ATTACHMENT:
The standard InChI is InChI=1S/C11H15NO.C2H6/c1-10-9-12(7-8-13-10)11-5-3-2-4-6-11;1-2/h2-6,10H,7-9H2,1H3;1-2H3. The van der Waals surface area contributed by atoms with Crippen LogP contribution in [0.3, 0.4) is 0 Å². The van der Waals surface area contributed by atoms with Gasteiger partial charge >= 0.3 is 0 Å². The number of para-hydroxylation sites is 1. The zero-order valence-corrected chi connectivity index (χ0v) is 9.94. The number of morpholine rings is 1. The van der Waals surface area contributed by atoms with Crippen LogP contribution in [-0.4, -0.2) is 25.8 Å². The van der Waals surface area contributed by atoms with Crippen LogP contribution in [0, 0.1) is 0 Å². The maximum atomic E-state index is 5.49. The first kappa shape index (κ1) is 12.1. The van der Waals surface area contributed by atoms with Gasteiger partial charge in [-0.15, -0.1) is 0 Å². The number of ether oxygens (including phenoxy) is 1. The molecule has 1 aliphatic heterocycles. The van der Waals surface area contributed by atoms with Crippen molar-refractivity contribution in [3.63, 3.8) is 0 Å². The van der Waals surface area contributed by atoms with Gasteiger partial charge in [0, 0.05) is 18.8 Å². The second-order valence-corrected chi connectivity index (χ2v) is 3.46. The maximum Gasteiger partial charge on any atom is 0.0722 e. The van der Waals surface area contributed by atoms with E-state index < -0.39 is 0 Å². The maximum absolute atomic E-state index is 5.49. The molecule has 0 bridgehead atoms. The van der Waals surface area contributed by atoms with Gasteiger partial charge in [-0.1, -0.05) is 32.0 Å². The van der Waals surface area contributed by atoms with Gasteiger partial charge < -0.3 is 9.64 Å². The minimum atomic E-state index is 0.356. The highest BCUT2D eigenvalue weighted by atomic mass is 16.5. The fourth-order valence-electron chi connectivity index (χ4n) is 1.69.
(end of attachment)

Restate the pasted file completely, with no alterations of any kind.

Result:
The standard InChI is InChI=1S/C11H15NO.C2H6/c1-10-9-12(7-8-13-10)11-5-3-2-4-6-11;1-2/h2-6,10H,7-9H2,1H3;1-2H3. The van der Waals surface area contributed by atoms with Crippen LogP contribution in [0.3, 0.4) is 0 Å². The van der Waals surface area contributed by atoms with Gasteiger partial charge >= 0.3 is 0 Å². The number of para-hydroxylation sites is 1. The zero-order valence-corrected chi connectivity index (χ0v) is 9.94. The number of morpholine rings is 1. The van der Waals surface area contributed by atoms with Crippen LogP contribution in [-0.4, -0.2) is 25.8 Å². The van der Waals surface area contributed by atoms with Crippen LogP contribution in [0, 0.1) is 0 Å². The maximum atomic E-state index is 5.49. The first kappa shape index (κ1) is 12.1. The van der Waals surface area contributed by atoms with Gasteiger partial charge in [-0.15, -0.1) is 0 Å². The number of ether oxygens (including phenoxy) is 1. The molecule has 1 aliphatic heterocycles. The van der Waals surface area contributed by atoms with Crippen molar-refractivity contribution in [3.63, 3.8) is 0 Å². The van der Waals surface area contributed by atoms with Gasteiger partial charge in [0, 0.05) is 18.8 Å². The second-order valence-corrected chi connectivity index (χ2v) is 3.46. The maximum Gasteiger partial charge on any atom is 0.0722 e. The van der Waals surface area contributed by atoms with E-state index < -0.39 is 0 Å². The maximum absolute atomic E-state index is 5.49. The molecule has 0 bridgehead atoms. The van der Waals surface area contributed by atoms with Gasteiger partial charge in [-0.1, -0.05) is 32.0 Å². The van der Waals surface area contributed by atoms with Gasteiger partial charge < -0.3 is 9.64 Å². The minimum atomic E-state index is 0.356. The highest BCUT2D eigenvalue weighted by atomic mass is 16.5. The fourth-order valence-electron chi connectivity index (χ4n) is 1.69.